Systemic Capillary Leak Syndrome
National Organization for Rare Disorders, Inc.
It is possible that the main title of the report Systemic Capillary Leak Syndrome is not the name you expected. Please check the synonyms listing to find the alternate name(s) and disorder subdivision(s) covered by this report.
Systemic capillary leak syndrome (SCLS) is a rare acquired disorder characterized by acute and severe recurrent attacks associated with a rapid fall in blood pressure. Attacks often last several days and require emergency care. They are sometimes fatal. SCLS occurs most often in adults and the disease is very rare in children. SCLS is not hereditary.
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Greipp, Philip R, M.D.
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Mayo Clinic Stabile 6-24
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This is an abstract of a report from the National Organization for Rare Disorders (NORD). A copy of the complete report can be downloaded free from the NORD website for registered users. The complete report contains additional information including symptoms, causes, affected population, related disorders, standard and investigational therapies (if available), and references from medical literature. For a full-text version of this topic, go to MyD-H, the Dartmouth-Hitchcock patient portal. You must be a registered MyD-H user for the Lebanon, Manchester, or Nashua locations to access this site.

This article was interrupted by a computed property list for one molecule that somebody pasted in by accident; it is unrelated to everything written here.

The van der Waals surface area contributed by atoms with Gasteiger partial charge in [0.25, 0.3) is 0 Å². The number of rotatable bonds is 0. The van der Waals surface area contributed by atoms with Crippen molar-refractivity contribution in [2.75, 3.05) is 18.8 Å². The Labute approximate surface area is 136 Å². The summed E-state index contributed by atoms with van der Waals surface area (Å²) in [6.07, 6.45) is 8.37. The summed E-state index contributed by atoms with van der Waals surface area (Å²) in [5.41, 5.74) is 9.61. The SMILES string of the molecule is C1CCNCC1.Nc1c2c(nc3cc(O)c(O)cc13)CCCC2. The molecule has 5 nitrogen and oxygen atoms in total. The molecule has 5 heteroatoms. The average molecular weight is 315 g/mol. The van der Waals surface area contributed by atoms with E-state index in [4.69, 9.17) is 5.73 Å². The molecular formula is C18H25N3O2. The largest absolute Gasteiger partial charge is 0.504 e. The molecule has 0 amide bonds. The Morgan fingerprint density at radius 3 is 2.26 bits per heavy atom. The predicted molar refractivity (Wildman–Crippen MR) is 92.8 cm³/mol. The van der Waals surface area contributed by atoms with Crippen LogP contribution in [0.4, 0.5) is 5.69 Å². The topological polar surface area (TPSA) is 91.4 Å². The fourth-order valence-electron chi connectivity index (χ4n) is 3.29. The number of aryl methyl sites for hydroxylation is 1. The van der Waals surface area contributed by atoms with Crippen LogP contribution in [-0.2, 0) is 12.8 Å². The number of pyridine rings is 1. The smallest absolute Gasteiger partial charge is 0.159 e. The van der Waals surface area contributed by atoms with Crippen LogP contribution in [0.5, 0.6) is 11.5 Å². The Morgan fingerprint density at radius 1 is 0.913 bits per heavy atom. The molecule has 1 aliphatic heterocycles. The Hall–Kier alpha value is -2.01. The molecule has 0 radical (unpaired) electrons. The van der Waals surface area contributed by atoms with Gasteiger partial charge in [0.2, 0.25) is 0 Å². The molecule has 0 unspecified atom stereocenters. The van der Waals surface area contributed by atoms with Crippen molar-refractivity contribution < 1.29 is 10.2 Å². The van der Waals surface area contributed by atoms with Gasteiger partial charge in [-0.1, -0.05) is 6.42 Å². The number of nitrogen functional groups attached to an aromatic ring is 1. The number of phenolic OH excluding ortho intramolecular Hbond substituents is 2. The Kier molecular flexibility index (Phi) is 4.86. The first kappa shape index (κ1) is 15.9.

The information provided in this report is not intended for diagnostic purposes. It is provided for informational purposes only. NORD recommends that affected individuals seek the advice or counsel of their own personal physicians.
It is possible that the title of this topic is not the name you selected. Please check the Synonyms listing to find the alternate name(s) and Disorder Subdivision(s) covered by this report
This disease entry is based upon medical information available through the date at the end of the topic. Since NORD's resources are limited, it is not possible to keep every entry in the Rare Disease Database completely current and accurate. Please check with the agencies listed in the Resources section for the most current information about this disorder.
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Last Updated: 3/26/2010
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